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Offline TexasAggieHiker

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Re: 40 years of backpacking equipment
« Reply #3 on: June 22, 2010, 01:50:26 PM »
I see nothing.

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Offline mule ears

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Re: 40 years of backpacking equipment
« Reply #4 on: June 22, 2010, 02:06:50 PM »
Sorry folks, I have it fixed now.  Went back to the old fashioned way of inserting pictures. I am building a new site which I had uploaded the pictures to but it is still not available to the public but I thought the links would work. Guess not yet.
temperatures exceed 100 degrees F
minimum 1 gallon water per person/day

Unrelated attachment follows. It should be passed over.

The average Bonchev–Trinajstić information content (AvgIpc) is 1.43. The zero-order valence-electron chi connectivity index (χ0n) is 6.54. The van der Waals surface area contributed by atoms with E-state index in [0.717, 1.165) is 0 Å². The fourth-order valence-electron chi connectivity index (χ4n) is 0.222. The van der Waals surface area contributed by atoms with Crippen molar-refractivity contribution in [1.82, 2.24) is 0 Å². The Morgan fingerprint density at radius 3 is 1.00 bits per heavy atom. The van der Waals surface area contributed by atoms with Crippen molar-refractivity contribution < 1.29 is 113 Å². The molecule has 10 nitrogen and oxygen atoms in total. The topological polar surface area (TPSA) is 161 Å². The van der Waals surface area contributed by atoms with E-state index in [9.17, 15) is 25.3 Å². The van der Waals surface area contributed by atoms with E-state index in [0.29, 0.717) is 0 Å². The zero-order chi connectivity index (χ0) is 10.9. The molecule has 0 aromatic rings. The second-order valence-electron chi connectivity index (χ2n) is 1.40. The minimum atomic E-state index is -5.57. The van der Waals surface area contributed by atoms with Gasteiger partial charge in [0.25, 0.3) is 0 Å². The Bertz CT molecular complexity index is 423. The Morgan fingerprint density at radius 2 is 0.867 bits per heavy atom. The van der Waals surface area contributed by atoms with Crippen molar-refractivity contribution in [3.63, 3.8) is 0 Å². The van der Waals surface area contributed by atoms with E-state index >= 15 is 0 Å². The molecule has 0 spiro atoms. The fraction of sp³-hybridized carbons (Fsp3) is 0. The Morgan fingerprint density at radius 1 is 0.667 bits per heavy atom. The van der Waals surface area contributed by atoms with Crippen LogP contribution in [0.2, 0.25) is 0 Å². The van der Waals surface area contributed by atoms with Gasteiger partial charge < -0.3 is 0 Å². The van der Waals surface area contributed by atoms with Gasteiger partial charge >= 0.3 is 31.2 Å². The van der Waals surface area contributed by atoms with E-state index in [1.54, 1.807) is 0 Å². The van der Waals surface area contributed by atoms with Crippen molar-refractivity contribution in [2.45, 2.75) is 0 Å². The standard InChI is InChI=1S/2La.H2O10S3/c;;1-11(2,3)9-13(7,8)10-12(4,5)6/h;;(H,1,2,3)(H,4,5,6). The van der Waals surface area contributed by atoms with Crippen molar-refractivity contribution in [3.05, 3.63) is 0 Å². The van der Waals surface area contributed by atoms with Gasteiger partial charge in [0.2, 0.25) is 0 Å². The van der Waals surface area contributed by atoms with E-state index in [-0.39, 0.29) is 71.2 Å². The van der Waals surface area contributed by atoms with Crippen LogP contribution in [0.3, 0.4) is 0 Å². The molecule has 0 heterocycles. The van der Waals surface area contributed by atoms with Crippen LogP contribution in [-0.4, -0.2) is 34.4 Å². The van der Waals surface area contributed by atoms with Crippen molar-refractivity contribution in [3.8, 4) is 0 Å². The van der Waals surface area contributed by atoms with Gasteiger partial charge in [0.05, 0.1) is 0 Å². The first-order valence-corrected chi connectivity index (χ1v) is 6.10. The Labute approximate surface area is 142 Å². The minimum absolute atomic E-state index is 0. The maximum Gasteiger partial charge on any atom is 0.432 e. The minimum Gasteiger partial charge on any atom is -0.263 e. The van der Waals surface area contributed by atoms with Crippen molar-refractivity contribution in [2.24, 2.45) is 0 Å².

no shade, no water
http://40yearsofwalking.wordpress.com/

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Ray52

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Re: 40 years of backpacking equipment
« Reply #5 on: June 22, 2010, 05:14:35 PM »
I shopped in that store whenever I needed gear ME.  You may have sold me my Svea 123 stove.  Along with a Holubar -20 degree down bag, the stove is the only piece of equipment to survive dozens of moves and nearly 30 years without backpacking.  I actually purchased my first backpack in JC Penney and replaced it immediately after my first hike from Queen Wilhemina.

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Online SA Bill

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Re: 40 years of backpacking equipment
« Reply #6 on: June 22, 2010, 07:40:11 PM »
Not quite 40 years but...here's my much younger self with a state of the art REI external frame pack...on the right...circa 1978. My buddy Ethan...on the left...had a similar pack but I can't remember the maker. I loved the REI because it had the 4 outside pockets on the side of the main pack envelope. Man, I could overload that pack!! My first really long pack trip (10 days) I started out with about 60 pounds on my back and at that time I only weighed about 125 pounds! No more of that!!  :eusa_snooty: